I was feeling pretty smug Sunday morning. Everything was ready to go for church. And this was one of the busiest Sundays in recent memory, so that was no small feat! I even had a check list written out to make sure all would go well with nothing forgotten.
Pot of chili? Check. Gift bags for kids at the soup kitchen? Check. Treats for guests at the soup kitchen? Check. Donation for the food pantry? Check. Clarinet for daughter to practice for Christmas Eve? Check. Kids dressed and ready to go to practice for Christmas play (which was happening during service)? Not quite...
Our church has a very liberal dress code. Folks in suits and ties mingle happily with others in jeans. It is one of the things I love about our church. I am also pretty liberal in what I let the kids wear. If it passes the modesty codes and makes it into our house, it is generally good to go. But today was the Christmas play...in front of everyone...and my daughter was dressed in long gym pants and a stained (but clean, she insisted) sweatshirt? Even I draw the line at that outfit. She would be embarrassing herself and us.
This is where the wheels came off the cart of my smooth morning.
Off went the fireworks, as I proposed a number of different outfits. She was not interested. I finally landed on what had to be a winner--- the new sweater bought for the band concert that was cancelled. The new sweater she promised me she would wear often when we bought it just last week. What was not to love about it paired with her black dress pants? Apparently this vicious attack on her personal freedom of expression was not to love.
It took my arguments followed by her dad's arguments to get her in the approved outfit and out to the van. I was so annoyed and frustrated. She was so annoyed and frustrated. The boys were just trying to stay out of the line of fire.
As I drove to church, I fumed. I just wanted to drop the whole kit and caboodle off at our church and leave. I could probably even make it to another service in Lexington. Fat chance I would be able to get in the mood to praise God at my church today. I would probably get a lot more out of a service somewhere else where I wasn't expected to help with half-a-dozen things and manage snarly children. Humph!
When we got to church we unloaded. I continued to fume, not meeting anyone else's eye contact, and plotting an exit strategy. Then I heard my own words float up in my head, "If you would spend more time thinking about others instead of yourself, you might just be a happier person." This is one of my favorite lectures to give to the kids. It scores high on both content and frequency in delivery.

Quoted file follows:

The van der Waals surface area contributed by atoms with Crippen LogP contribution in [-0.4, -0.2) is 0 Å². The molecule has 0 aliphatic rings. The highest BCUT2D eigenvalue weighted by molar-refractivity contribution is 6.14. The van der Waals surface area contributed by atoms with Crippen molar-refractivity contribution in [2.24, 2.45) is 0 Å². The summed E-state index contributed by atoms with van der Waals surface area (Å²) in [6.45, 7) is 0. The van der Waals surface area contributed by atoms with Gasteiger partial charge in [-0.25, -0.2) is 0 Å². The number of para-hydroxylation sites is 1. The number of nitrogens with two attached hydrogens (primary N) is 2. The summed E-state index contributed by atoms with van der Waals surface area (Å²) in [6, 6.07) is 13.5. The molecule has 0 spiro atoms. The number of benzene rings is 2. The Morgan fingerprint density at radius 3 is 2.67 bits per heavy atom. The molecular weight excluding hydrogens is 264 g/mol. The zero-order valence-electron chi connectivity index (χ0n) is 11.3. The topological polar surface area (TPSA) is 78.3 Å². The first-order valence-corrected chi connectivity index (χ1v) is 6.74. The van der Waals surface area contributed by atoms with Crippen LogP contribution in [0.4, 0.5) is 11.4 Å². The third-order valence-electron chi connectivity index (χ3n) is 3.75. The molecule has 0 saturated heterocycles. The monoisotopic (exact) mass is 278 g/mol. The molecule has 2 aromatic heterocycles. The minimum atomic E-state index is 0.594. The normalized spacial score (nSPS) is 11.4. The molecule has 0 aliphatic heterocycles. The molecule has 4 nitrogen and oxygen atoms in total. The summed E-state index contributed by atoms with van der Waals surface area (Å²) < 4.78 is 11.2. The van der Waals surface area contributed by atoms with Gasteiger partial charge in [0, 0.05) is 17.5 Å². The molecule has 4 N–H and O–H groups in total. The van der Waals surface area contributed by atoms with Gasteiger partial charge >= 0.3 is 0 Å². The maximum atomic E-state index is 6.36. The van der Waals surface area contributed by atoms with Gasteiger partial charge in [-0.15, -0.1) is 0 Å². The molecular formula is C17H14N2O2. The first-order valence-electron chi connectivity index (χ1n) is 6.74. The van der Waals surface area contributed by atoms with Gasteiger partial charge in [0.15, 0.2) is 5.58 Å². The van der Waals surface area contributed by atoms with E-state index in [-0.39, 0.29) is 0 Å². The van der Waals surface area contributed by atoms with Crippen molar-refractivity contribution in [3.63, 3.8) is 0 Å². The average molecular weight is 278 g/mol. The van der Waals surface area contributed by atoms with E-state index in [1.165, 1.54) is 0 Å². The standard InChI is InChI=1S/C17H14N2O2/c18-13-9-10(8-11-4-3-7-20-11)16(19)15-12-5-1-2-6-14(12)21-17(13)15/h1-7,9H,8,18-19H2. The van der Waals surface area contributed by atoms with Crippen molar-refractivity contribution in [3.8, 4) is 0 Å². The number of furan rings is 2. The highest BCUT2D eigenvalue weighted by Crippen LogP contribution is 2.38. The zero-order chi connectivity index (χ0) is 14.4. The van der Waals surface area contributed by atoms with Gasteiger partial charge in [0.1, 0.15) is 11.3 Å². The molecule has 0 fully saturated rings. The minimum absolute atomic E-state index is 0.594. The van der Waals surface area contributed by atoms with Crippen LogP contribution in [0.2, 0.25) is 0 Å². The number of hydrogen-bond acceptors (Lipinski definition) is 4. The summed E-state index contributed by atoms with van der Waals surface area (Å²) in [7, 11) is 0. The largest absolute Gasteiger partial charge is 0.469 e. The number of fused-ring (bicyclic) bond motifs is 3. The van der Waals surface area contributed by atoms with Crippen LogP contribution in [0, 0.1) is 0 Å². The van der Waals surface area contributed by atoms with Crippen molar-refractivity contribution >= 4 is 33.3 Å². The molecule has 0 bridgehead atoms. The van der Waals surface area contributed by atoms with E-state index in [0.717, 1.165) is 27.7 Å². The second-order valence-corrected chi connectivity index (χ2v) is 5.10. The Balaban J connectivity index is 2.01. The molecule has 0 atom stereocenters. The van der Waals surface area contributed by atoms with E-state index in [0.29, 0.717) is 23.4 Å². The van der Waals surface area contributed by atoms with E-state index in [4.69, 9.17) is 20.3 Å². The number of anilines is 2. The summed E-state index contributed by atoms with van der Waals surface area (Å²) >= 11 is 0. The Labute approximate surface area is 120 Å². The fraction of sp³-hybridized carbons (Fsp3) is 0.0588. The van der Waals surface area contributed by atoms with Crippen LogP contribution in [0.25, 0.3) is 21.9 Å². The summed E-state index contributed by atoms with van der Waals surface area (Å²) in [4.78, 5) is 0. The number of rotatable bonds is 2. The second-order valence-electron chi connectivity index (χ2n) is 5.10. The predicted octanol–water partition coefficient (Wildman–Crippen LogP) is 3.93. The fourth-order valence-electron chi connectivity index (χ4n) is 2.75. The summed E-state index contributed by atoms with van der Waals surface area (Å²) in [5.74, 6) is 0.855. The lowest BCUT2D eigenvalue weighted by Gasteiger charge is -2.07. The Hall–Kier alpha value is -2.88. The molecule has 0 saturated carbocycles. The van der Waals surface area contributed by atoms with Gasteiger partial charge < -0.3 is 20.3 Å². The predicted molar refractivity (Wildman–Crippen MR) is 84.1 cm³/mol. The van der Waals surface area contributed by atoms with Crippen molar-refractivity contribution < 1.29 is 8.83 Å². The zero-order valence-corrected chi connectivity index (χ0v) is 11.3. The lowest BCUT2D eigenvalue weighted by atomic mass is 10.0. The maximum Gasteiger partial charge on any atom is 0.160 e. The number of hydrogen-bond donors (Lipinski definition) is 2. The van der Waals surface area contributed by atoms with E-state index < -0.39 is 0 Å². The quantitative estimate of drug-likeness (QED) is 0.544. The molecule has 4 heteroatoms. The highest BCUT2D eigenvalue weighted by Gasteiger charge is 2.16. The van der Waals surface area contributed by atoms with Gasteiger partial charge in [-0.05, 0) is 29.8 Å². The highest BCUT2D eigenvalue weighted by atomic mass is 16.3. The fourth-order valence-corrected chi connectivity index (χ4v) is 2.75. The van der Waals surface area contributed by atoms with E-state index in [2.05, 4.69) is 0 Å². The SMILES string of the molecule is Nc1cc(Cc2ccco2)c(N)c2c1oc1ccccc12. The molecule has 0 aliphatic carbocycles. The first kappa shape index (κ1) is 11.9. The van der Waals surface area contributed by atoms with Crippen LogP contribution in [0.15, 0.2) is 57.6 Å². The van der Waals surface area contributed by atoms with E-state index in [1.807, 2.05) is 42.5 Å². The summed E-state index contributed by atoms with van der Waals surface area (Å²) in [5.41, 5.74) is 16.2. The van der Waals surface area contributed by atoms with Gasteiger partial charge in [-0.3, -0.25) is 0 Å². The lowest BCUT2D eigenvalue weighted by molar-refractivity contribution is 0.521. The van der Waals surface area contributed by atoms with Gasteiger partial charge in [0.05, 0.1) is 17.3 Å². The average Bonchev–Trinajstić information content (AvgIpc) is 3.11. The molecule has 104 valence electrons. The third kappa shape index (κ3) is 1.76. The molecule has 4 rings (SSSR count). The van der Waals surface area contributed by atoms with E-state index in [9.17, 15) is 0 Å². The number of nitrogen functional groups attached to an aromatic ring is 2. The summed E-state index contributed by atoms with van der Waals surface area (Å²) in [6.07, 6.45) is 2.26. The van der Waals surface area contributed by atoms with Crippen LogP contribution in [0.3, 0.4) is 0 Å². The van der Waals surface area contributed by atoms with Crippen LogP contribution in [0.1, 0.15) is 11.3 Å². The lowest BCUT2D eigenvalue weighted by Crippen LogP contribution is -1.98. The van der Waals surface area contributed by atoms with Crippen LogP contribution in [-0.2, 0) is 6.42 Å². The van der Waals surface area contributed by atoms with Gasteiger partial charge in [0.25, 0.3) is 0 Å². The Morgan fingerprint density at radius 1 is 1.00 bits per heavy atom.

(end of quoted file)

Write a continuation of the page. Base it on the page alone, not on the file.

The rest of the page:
I had to acknowlege I was having my own personal hissy fit. I was only thinking about me and others' opinion of me. In a moment of grace, I decided to heed my own lecture, to think about others, to stay at church, and to pitch in with the work to be done. And in the process all the anger melted away.
To see so many people working hard to do nice things for others was inspiring. Our church was buzzing with activity this morning- people bringing in donations, others putting together a chili lunch to raise money to send kids to camp, children practicing for the Christmas play, folks putting together bags of gifts for soup kitchen guests and planning how to do an even better job next year, and one of our oldest members (92 and at church every Sunday!) secretly giving parents of small children a copy of a beautiful "Letter from Santa" that he had written for his own son years and years ago. When all that kindness washes over you, you can only be lifted up. God put the wheels back on the cart. I was ready in every way to help out and to be fully present in our church service.
And then God pulled a little joke. My daughter volunteered to be an acolyte--- which meant her clothes were completely covered by a robe. My husband says it was her way of winning the clothing battle. But I think it was God's way of reminding me that there is no need to get into a huff when I hit a bump in the road or find myself squaring off with one of the kids. I just have to STOP and ask for help. God always puts the wheels back on when they fall off.